What’s in a name? Definitions, definitions, it’s on the altar of these terms that IM is being sacrificed, as there is no really clear description of what an IM is, or should be, so the term has become all things to all men, probably reducing its value in the minds of many to the lowest common denominator.
This is the greatest change undergone by the sector. In the days when the likes of Chris Behan, Carl Hague (Praxis), Martin Wood et al strutted their stuff upon the stage, their emphasis was upon the provision of high level management talent to fill gaps at Board level; to provide top management talent that was in short supply within the client organisation. Almost by definition this approach was a low volume, high value business model.
As a result of the de-layering and downsizing that took place in the 1990 which was driven as much by a drive for efficiency as by the technological revolution in IT, today the emphasis is predominantly upon the high volume and much lower value supply of contract labour and temporary staff, the preserve of the recruitment industry.
The IM industry is at a cross roads; or perhaps more accurately, senior IM’s at C level are at a cross roads. My view is that in order to remain credible players on the management stage, senior IM’s will have to review their routes to market, no longer relying upon ISP’s as their point of entry (unless they are contractors or temp staff), and recognising that the lone-wolf approach has significant weaknesses, not least of which is lack of strong branding.
My view is that some form of cooperative venture between top-tier independent executives is a viable way of creating that elusive brand that delivers client recognition and the quality assurance clients’ demand.
I have not worked through intermediaries for a couple of years, but at that time their approach was no more cumbersome than at any other time. Having said that though, I was working through an intermediary who knew me well, having carried out a few assignments with him in the past (David Jensen & Stephen Goldman of Brooklands Executives).
What has surprised me though is recently being asked by a new ISP on the block whether I would carry out a psychometric test to determine my suitability as an interim manager. If that is a reflection of bureaucracy then clearly it is on the increase.
I have been an interim since 1995, a period of 16 years both within the UK and on occasions in Europe and the Channel Islands. I have operated in the private sector across a wide range of industries including software, telecoms, construction, call-centres, insurance, retail-banking, cardholder services, factoring, invoice discounting, travel, brewing, debt management, collective investments, engineering, robotics and visioning, investigative services, security, direct sales and offshore tax planning. Breaking into the public sector took me a decade but I have now worked within County Councils, District Councils and Town Councils. Beyond that, I have undertaken assignments in the “quangocracy” – housing associations, off-shoring and charitable sector. My specialism is change and radical transformation using a mixture of Western techniques, Eastern techniques learnt from the Japanese plus marketing, business development and sales direction.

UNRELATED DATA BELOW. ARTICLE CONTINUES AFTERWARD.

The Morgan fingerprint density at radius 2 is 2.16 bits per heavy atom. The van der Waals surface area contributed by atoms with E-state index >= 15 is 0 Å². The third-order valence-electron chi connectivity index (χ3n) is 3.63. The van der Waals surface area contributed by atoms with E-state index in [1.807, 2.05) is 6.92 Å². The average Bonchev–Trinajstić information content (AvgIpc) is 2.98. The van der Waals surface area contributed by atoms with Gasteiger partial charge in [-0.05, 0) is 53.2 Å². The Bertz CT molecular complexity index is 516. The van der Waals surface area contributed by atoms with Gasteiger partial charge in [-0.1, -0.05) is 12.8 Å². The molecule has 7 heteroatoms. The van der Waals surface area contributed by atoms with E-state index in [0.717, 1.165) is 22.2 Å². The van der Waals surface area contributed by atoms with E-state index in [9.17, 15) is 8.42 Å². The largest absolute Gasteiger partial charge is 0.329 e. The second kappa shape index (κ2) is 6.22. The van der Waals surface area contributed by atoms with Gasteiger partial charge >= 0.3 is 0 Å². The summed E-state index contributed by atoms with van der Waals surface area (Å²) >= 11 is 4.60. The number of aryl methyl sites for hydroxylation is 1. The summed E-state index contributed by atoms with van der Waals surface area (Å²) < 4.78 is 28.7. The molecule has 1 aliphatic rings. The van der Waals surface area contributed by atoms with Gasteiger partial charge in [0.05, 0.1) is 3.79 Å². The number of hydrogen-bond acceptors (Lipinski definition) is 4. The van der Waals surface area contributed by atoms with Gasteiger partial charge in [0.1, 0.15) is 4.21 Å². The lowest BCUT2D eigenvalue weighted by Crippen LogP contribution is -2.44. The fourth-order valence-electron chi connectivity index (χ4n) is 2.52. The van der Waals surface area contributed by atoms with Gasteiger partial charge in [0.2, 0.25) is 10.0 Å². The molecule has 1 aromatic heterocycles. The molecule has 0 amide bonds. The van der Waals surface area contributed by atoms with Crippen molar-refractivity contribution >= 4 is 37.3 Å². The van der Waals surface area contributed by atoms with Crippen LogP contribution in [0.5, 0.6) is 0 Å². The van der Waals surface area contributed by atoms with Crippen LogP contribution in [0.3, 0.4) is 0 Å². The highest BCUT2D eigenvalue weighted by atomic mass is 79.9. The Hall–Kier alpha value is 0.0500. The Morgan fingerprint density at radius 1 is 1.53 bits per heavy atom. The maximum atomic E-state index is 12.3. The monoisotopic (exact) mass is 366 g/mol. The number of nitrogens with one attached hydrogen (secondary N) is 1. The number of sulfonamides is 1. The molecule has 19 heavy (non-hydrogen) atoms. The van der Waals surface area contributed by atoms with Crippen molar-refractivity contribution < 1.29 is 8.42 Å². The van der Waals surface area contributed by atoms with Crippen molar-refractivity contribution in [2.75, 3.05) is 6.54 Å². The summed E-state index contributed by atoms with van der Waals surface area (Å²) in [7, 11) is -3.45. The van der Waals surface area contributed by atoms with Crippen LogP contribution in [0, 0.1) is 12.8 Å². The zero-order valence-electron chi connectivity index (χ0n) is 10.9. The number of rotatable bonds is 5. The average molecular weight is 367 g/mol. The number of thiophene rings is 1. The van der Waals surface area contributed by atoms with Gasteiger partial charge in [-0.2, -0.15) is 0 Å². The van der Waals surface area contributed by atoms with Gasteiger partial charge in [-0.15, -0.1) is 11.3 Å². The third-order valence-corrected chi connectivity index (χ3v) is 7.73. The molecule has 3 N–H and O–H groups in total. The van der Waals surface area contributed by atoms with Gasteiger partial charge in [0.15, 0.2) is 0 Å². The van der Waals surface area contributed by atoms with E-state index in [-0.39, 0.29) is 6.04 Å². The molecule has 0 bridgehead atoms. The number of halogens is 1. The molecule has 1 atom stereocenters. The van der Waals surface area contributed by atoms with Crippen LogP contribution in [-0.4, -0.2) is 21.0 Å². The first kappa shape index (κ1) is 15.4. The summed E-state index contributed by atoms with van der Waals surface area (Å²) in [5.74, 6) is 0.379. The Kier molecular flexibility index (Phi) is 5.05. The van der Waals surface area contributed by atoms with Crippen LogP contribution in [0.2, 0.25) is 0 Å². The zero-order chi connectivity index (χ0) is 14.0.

The interim community has changed in that the number of ISPs has and is reducing and rates at the bottom have fallen below what they were a decade ago. At the top end, rates are firm for a handful of people and power has moved firmly in the direction of clients because short-sighted ISP’s have not been firm enough and have allowed bogus interims(redundant managers/executives looking for income whilst looking for work) onto their databases whilst deliberately forcing down rates.
I am not irritated by bureaucracy from ISP’s but too many of them are intrusive and presumptuous when there is nothing on the table. They are also too sales led and some of them have difficulty handling the truth and expect people to be obsequious when they have nothing concrete to offer. Similarly they frequently offer gratuitous advice, do not know Employment Law and are often tick-box driven, too often kowtowing to clients, rather than engaging robustly and selling value. Their marketing is often poor or non-existent and through their slowness and unwillingness to lobby/shape the agenda, and co-operate, they have lost the Public Sector to the “Big 4” which represents 50% of the marketplace in just eighteen months.
Un-willingness on the part of certain leaders within the industry to acknowledge their role in this failure is telling. That said I have worked with some excellent ones and have identified perhaps 15 more in that category.
The outlook for the market in the UK is challenging unless you are well-connected and/or can sell, network and /or get recommended.